Netflix Numbers Game Is on as Streaming Video Service Turns on Earnings

Netflix has been a beneficiary of the stay-at-home economy, and the question as earnings approach is how many more subscribers it added after a banner Q1.
5 min read
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Key Takeaways

  • Analysts run the gamut on subscriber numbers outlooks
  • Questions center on how much NFLX may have benefited from stay-at-home economy
  • Content also under scrutiny as analysts look for updates

As earnings season begins its full-steam rollout, not many stocks have been the subject of analyst chatter with as much gusto as Netflix (NFLX). It’s one of the few, proud to have proved resistant to the coronavirus that has caused so much pain to so many people and other firms.

The countdown to Thursday’s earnings release has been powered by mostly jaunty analyst reports that have upped expectations and price targets. Last Friday, for example, Goldman Sachs (GS) raised its price target to $670 a share from $540 based on the firm’s confidence that NFLX’s quarterly report will far outpace guidance.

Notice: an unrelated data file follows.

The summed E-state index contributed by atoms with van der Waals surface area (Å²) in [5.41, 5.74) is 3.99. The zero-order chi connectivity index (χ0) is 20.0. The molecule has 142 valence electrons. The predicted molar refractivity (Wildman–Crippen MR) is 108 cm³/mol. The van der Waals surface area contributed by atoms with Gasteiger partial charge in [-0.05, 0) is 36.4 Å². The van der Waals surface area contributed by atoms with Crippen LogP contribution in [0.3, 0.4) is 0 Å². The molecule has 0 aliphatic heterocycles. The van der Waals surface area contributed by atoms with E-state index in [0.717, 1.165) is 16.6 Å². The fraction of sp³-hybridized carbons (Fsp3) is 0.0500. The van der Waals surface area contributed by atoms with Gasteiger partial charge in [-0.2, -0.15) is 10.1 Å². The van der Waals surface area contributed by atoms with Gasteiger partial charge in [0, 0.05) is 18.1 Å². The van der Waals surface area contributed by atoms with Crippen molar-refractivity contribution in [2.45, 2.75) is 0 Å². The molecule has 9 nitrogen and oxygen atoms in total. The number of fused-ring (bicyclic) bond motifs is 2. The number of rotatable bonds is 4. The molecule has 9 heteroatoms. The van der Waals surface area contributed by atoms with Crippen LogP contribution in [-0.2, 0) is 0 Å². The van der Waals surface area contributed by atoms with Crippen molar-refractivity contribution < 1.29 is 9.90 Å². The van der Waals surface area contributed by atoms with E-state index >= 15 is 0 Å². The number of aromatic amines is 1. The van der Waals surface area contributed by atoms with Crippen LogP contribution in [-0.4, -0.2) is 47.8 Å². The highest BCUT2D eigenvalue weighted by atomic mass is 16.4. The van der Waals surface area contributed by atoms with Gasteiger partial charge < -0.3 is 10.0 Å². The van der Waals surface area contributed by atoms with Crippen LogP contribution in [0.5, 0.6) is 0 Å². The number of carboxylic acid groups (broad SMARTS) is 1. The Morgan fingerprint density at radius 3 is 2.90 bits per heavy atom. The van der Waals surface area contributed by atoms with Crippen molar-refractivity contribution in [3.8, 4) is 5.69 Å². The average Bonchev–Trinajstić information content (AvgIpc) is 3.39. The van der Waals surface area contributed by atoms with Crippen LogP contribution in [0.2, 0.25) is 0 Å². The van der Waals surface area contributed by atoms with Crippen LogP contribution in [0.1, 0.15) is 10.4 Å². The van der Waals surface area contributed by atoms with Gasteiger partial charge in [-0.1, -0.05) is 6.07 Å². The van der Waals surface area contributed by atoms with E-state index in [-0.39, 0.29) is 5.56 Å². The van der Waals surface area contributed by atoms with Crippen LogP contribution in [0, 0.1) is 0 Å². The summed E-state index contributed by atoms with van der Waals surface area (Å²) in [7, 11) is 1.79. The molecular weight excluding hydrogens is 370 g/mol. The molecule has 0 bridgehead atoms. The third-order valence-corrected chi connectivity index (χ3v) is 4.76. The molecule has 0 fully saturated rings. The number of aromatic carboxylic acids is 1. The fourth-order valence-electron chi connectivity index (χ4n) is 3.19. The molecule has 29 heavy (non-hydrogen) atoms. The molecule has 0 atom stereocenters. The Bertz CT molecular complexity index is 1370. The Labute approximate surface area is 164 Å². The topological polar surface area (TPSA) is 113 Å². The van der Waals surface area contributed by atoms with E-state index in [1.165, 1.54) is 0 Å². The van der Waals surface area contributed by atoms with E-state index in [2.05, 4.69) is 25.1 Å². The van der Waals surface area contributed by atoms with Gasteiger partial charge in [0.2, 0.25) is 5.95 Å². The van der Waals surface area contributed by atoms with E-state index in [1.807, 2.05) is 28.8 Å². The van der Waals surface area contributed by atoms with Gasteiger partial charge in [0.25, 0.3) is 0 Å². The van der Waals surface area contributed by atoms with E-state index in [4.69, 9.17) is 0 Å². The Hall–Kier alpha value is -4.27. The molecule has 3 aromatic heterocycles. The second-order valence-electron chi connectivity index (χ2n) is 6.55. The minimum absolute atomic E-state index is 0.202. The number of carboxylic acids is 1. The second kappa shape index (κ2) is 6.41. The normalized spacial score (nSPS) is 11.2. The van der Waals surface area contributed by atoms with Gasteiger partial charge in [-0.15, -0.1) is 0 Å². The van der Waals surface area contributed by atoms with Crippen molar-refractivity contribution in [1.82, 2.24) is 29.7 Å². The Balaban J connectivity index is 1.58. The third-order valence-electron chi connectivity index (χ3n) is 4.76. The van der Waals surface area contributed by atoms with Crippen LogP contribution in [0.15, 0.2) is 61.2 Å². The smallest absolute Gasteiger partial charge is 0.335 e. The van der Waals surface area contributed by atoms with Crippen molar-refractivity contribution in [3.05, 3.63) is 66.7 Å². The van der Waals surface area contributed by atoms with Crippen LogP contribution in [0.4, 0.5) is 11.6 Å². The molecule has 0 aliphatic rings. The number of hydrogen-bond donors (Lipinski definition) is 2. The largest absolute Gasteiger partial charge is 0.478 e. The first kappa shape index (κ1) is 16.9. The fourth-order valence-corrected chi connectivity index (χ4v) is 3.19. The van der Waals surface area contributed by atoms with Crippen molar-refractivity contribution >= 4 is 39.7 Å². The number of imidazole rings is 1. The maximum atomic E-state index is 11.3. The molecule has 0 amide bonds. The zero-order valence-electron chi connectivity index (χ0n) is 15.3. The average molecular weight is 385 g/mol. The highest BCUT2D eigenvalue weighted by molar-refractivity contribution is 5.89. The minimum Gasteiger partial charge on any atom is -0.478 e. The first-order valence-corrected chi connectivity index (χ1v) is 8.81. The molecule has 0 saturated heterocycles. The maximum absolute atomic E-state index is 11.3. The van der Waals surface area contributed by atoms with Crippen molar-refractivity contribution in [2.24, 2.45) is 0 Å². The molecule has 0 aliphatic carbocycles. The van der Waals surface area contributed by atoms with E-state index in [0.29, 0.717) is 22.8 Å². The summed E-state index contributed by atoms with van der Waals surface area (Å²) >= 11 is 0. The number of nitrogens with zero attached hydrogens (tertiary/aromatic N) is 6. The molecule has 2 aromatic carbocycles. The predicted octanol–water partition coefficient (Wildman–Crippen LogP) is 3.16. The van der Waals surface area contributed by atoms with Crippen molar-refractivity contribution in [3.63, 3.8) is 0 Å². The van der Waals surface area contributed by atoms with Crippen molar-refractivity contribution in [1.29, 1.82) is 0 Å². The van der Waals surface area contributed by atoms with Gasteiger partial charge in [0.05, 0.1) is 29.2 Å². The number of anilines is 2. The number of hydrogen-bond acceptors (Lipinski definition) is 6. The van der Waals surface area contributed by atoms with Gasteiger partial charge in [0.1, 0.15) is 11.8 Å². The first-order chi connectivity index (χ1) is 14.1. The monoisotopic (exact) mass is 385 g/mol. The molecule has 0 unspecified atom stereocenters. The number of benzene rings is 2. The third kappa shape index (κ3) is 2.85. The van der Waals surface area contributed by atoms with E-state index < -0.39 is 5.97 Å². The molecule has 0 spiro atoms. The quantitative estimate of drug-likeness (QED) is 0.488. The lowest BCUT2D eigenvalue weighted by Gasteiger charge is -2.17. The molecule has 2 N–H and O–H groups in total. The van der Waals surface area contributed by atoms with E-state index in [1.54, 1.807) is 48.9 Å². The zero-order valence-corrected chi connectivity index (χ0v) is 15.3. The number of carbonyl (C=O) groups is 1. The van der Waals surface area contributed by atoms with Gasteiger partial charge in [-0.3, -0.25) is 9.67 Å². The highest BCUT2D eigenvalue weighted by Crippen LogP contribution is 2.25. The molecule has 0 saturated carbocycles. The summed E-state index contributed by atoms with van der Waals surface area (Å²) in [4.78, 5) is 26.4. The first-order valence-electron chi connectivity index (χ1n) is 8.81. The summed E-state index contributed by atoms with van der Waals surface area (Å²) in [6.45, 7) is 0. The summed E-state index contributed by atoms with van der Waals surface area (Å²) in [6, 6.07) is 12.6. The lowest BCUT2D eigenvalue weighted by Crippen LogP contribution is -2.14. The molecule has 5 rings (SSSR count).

Why the optimism? A loyal following, a monthly subscription rate that many analysts feel remains affordable, and being in the right place at the right time for two current developments in the news—the pandemic and the Black Lives Matter movement.

“Expectations are quite high,” said Stephanie Link, chief investment officer at Hightower Advisors and a CNBC contributor. “They have a product that people want.”

It’s a Numbers Game

The subscription base is a big concern to some analysts, who worry growth could be nearing its peak. Morningstar, for one, considers it a narrow-moat firm, meaning it’s got the competitive advantage in a field that’s getting crowded with the likes of Disney’s (DIS) new streaming video service Disney+, Amazon’s (AMZN) Prime and even Alphabet’s (GOOG) YouTube.